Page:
Police in Nyaruguru District, on Monday, June 22 intercepted at least 363kgs of smuggled and untagged minerals from two illegal dealers.
Chief Inspector of Police (CIP) Sylvestre Twajamahoro, the Police spokesperson for the Southern region, identified the smugglers as Innocent Celestin Bizimana, 32, and Venuste Bagayuwitunze, 64.
He said that the minerals were seized from the duo in two separate operations.
“Bizimana and Bagayuwitunze work together in illegal trade of minerals. Following information that they had brought new mineral consignments, targeted operations were conducted and the 363kgs minerals, combine, were recovered in their respective houses in Nteko Cell, Busanze Sector," CIP Twajamahoro explained.
It is said that the minerals were sneaked into Rwanda recently from a neighbouring country, through an illegal border point.
CIP Twajamahoro warned people who are involved in illegal mining, smuggling and trade activities.
“These are fraudulent dealings aimed at tax evasion. Minerals are supposed to be tagged before they are transported by licensed dealers or companies,” he said
“The law is clear; for you to deal in mineral trade you have to be licensed or given authorization documents. The vehicle transporting the minerals should also bear supporting documents and minerals must be tagged to trace their originality,” the spokesperson said.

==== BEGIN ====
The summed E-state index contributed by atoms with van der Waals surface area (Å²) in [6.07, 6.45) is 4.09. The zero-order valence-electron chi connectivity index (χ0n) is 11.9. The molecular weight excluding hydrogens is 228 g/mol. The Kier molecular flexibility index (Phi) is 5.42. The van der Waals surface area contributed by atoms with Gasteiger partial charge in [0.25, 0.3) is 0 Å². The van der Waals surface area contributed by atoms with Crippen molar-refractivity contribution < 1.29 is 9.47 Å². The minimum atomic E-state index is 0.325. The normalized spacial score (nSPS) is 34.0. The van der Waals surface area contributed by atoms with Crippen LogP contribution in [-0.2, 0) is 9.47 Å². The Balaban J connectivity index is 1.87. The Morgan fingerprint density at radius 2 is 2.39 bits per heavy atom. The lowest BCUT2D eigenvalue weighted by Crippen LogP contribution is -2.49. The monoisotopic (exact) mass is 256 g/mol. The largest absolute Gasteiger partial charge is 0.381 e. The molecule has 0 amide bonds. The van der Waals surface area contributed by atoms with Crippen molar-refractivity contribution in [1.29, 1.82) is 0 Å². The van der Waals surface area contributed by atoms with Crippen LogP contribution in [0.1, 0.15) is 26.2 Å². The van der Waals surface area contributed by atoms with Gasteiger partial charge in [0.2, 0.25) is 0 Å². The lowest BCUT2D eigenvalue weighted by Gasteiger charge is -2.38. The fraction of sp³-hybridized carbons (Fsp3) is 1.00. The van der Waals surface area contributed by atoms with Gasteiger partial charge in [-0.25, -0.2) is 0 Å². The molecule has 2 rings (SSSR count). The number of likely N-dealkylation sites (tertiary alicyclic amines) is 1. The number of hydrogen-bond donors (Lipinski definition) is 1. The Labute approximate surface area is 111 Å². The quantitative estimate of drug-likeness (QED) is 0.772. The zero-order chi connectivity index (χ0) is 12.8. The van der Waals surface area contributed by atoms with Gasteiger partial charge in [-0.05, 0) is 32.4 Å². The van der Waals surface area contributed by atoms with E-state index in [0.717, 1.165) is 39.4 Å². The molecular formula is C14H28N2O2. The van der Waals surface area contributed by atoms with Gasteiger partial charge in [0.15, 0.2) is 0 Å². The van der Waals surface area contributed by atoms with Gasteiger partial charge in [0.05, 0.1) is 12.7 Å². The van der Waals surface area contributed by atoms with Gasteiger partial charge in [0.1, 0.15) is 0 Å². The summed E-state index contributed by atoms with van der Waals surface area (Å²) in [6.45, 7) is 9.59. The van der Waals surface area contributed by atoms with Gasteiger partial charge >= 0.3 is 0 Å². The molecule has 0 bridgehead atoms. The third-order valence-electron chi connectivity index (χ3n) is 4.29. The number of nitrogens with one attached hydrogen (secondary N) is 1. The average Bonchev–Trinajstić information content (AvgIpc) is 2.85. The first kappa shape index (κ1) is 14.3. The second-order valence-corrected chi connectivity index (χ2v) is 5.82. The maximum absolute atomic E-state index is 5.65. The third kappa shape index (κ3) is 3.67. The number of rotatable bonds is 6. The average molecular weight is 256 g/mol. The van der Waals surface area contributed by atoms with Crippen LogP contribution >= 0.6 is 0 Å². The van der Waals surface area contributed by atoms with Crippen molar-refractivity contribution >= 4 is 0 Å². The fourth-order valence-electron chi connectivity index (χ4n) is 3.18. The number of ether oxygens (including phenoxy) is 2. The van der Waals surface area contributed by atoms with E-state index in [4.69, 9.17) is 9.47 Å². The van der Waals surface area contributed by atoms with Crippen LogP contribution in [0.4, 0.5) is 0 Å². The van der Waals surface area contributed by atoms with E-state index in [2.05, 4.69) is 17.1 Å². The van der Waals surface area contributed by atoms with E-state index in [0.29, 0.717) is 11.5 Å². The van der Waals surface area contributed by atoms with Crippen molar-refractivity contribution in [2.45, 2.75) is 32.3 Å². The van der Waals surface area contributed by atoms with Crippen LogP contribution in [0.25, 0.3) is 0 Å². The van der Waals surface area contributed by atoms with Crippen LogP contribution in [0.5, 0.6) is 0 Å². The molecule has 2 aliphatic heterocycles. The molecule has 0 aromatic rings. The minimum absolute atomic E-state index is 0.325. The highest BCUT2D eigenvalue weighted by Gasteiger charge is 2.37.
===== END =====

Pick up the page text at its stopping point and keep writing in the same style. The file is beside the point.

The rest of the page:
He further observed that such unlawful activities involving "unnecessary movements and illegal cross-border" in this period can be the source COVID-19 infections. Borders are closed as one of the government devised measures to contain the pandemic of COVID-19.
The government also advises against unnecessary movements in this period of the pandemic.
Article 1 of the Ministerial Regulations No 001/Minifom/2011 relating to fighting smuggling in mineral trading stipulates that nobody is allowed to purchase or sell minerals without commercial registration.
Article 3 forbids “importation of minerals into Rwanda without proper documents indicating their origin and the weight at origin, given by the right authorities.”
These minerals have to be with required trade documents, and to be certified and tagged by competent authorities.
Equally, article 4 provides that transportation of minerals outside mining licensed areas—concessions and permits perimeters—is only allowed, when the consignment shows the source mine, its value and when it has the right tag.
Article 54 of the law on mining and quarry operations, states that “any person, who undertakes mineral or quarry exploration, exploitation, processing or trading without a licence commits an offence.”
Upon conviction, the offender is liable to imprisonment for a term of between two and six months and a fine of not less than Rwf1 million and not more than Rwf5 million or only one of these penalties.
The court also orders confiscation of any seized minerals or quarry in storage, trading or processing without a licence.